Entrance to IAREC building.
The entrance to WSU’s Irrigated Agriculture Research and Extension Center at Prosser, pictured in early autumn of 2022. Since 1919, discoveries at IAREC have aided Northwest growers and communities.

Last week I was on the Tri-Cities campus for a meeting with Chancellor Haynes, followed by time with members of some of the state’s largest commodity groups, and time with the new Department of Viticulture and Enology.

The visit reminded me that all partnerships can be tricky, but fruitful, pending a genuine commitment to success and an understanding that there is give and take. While there may have been some hesitancy around a new department and a location other than Pullman, the faculty are excited about the opportunity to support the industry by providing the best possible trained students. Clearly, the industry is committed to investing in their own success and looks to WSU as a critical resource and partner. It is exciting to be part of this venture, and I am grateful for the opportunity.

I visited the Irrigated Agriculture Research and Extension Center in Prosser last week, too. I was at Prosser during my interview, but the nature of this visit was different. This trip I was able to meet with the staff, graduate students, and faculty. Partnership was a focal point of the conversation, particularly because facilities and quality of space are roadblocks to more good work by WSU scientists and placement of additional USDA-ARS scientists. The USDA-ARS leaders I met shared that the WSU-ARS partnership is the ideal model for their organization.

The work conducted at Prosser is nothing short of impressive, from the AgWeatherNet, to the Clean Plant Center Northwest, to supporting new crops like hemp, developing automation in agriculture, and everything in between. I feel fortunate to be part of work that has achieved so much and could do so much more, with more. Given water availability concerns in California, more of the nation’s food production sector is looking to Washington as the place to feed the U.S. and the world, but we need to ensure we can achieve the advancements necessary to grow that food on a fixed footprint.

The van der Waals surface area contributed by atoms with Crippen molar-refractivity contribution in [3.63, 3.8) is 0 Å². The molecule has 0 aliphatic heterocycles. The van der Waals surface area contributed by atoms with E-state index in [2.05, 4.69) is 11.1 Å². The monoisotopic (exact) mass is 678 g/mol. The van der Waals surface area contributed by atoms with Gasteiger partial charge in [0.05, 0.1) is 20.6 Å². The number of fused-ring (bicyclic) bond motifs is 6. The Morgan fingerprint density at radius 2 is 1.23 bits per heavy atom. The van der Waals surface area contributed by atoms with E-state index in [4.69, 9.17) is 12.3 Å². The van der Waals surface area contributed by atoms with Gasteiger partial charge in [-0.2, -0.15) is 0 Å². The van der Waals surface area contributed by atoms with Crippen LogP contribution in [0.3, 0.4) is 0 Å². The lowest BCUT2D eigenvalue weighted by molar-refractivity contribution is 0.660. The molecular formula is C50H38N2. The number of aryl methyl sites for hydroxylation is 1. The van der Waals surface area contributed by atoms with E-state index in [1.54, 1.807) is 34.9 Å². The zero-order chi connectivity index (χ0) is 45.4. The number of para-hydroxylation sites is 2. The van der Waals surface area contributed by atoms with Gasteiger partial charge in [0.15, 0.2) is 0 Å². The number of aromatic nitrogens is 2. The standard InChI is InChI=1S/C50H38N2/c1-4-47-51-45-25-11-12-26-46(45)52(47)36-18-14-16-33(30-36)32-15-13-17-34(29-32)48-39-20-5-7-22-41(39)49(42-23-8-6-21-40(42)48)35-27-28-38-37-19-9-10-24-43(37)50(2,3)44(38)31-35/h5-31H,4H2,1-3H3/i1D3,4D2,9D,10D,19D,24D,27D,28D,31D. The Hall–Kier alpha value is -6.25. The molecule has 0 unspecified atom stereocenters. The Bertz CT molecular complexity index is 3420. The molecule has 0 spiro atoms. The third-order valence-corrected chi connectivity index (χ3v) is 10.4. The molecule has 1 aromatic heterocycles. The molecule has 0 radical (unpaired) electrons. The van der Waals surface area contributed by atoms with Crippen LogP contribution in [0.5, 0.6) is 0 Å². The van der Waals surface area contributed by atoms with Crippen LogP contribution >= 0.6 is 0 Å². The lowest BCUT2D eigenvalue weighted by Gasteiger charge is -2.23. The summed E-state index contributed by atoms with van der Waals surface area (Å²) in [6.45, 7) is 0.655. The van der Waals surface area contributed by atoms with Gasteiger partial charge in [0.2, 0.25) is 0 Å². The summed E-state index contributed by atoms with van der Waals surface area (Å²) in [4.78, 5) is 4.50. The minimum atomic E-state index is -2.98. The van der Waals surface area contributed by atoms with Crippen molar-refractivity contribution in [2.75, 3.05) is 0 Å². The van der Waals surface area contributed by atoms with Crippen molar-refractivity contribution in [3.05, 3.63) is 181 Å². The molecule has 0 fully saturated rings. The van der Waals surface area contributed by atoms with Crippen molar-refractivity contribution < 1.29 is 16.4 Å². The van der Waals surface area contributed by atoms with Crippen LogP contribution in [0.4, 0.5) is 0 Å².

I met with two prospective faculty last week, for two different departments. It is fun to engage with those just starting their careers and hear their ideas and enthusiasm. Two of the staff at Prosser were only two days on the job and one of the faculty members had just joined a few weeks ago. Late in the week, I met with the Department of Human Development to talk about new leadership for the department and ideas for growth. While we wish Matt Bumpus well in his new adventure, we are all sad to see him leave WSU. I hope there are ways to continue to engage with Matt in his new role and am glad I had the chance to work with him, if only for a fleeting period.

As we look forward to the long weekend with families and friends, please take time to think about the things for which you are grateful. I wish everyone safe travels and a relaxing holiday!